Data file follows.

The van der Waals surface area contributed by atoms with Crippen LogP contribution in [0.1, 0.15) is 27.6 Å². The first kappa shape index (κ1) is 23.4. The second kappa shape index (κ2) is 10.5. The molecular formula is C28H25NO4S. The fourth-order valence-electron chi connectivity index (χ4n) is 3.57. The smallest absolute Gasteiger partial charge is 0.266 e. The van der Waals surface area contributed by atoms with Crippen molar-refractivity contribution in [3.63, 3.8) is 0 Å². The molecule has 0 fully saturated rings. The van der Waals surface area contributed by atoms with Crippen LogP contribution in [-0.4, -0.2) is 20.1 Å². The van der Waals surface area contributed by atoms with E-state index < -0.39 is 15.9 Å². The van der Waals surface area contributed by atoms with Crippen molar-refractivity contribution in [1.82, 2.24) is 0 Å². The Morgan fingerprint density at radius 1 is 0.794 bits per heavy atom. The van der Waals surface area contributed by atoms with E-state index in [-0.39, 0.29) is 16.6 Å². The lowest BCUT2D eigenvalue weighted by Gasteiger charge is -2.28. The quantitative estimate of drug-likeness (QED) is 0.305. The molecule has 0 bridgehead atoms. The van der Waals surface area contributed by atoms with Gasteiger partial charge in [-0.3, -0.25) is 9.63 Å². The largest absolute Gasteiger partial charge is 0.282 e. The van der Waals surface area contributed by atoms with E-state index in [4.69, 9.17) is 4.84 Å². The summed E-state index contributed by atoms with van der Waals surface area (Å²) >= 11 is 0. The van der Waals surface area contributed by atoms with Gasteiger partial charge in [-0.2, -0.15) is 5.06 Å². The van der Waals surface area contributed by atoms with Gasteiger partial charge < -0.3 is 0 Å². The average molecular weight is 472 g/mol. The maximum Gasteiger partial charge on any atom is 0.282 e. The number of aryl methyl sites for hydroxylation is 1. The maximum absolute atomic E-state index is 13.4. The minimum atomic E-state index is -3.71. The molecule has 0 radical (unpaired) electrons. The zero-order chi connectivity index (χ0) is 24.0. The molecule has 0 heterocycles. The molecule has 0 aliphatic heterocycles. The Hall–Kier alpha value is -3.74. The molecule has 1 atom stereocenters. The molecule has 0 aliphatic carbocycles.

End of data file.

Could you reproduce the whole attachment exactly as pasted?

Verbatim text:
The van der Waals surface area contributed by atoms with Crippen LogP contribution in [0.1, 0.15) is 27.6 Å². The first kappa shape index (κ1) is 23.4. The second kappa shape index (κ2) is 10.5. The molecular formula is C28H25NO4S. The fourth-order valence-electron chi connectivity index (χ4n) is 3.57. The smallest absolute Gasteiger partial charge is 0.266 e. The van der Waals surface area contributed by atoms with Crippen molar-refractivity contribution in [3.63, 3.8) is 0 Å². The molecule has 0 fully saturated rings. The van der Waals surface area contributed by atoms with Crippen LogP contribution in [-0.4, -0.2) is 20.1 Å². The van der Waals surface area contributed by atoms with E-state index < -0.39 is 15.9 Å². The van der Waals surface area contributed by atoms with Crippen molar-refractivity contribution in [1.82, 2.24) is 0 Å². The Morgan fingerprint density at radius 1 is 0.794 bits per heavy atom. The van der Waals surface area contributed by atoms with E-state index in [-0.39, 0.29) is 16.6 Å². The lowest BCUT2D eigenvalue weighted by Gasteiger charge is -2.28. The quantitative estimate of drug-likeness (QED) is 0.305. The molecule has 0 bridgehead atoms. The van der Waals surface area contributed by atoms with Gasteiger partial charge in [-0.3, -0.25) is 9.63 Å². The largest absolute Gasteiger partial charge is 0.282 e. The van der Waals surface area contributed by atoms with E-state index in [4.69, 9.17) is 4.84 Å². The summed E-state index contributed by atoms with van der Waals surface area (Å²) >= 11 is 0. The van der Waals surface area contributed by atoms with Gasteiger partial charge in [-0.2, -0.15) is 5.06 Å². The van der Waals surface area contributed by atoms with Gasteiger partial charge < -0.3 is 0 Å². The average molecular weight is 472 g/mol. The maximum Gasteiger partial charge on any atom is 0.282 e. The number of aryl methyl sites for hydroxylation is 1. The maximum absolute atomic E-state index is 13.4. The minimum atomic E-state index is -3.71. The molecule has 0 radical (unpaired) electrons. The zero-order chi connectivity index (χ0) is 24.0. The molecule has 0 heterocycles. The molecule has 0 aliphatic heterocycles. The Hall–Kier alpha value is -3.74. The molecule has 1 atom stereocenters. The molecule has 0 aliphatic carbocycles.